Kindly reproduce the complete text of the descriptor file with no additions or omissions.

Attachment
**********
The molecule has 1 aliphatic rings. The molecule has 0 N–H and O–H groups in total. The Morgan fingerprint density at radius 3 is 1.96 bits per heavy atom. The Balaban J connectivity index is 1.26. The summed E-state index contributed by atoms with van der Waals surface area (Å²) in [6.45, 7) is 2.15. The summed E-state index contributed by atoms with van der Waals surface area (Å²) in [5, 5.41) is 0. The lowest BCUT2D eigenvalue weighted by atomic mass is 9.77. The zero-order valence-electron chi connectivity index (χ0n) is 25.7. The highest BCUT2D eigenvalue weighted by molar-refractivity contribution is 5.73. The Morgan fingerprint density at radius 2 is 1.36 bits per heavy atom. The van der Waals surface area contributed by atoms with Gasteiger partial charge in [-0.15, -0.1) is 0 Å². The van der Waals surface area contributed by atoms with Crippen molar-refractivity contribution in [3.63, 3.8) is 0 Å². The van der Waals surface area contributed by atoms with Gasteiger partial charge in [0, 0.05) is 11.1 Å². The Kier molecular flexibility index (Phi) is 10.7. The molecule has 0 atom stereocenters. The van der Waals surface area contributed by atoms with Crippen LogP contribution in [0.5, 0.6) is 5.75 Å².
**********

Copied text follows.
The molecule has 1 aliphatic rings. The molecule has 0 N–H and O–H groups in total. The Morgan fingerprint density at radius 3 is 1.96 bits per heavy atom. The Balaban J connectivity index is 1.26. The summed E-state index contributed by atoms with van der Waals surface area (Å²) in [6.45, 7) is 2.15. The summed E-state index contributed by atoms with van der Waals surface area (Å²) in [5, 5.41) is 0. The lowest BCUT2D eigenvalue weighted by atomic mass is 9.77. The zero-order valence-electron chi connectivity index (χ0n) is 25.7. The highest BCUT2D eigenvalue weighted by molar-refractivity contribution is 5.73. The Morgan fingerprint density at radius 2 is 1.36 bits per heavy atom. The van der Waals surface area contributed by atoms with Gasteiger partial charge in [-0.15, -0.1) is 0 Å². The van der Waals surface area contributed by atoms with Crippen molar-refractivity contribution in [3.63, 3.8) is 0 Å². The van der Waals surface area contributed by atoms with Gasteiger partial charge in [0, 0.05) is 11.1 Å². The Kier molecular flexibility index (Phi) is 10.7. The molecule has 0 atom stereocenters. The van der Waals surface area contributed by atoms with Crippen LogP contribution in [0.5, 0.6) is 5.75 Å².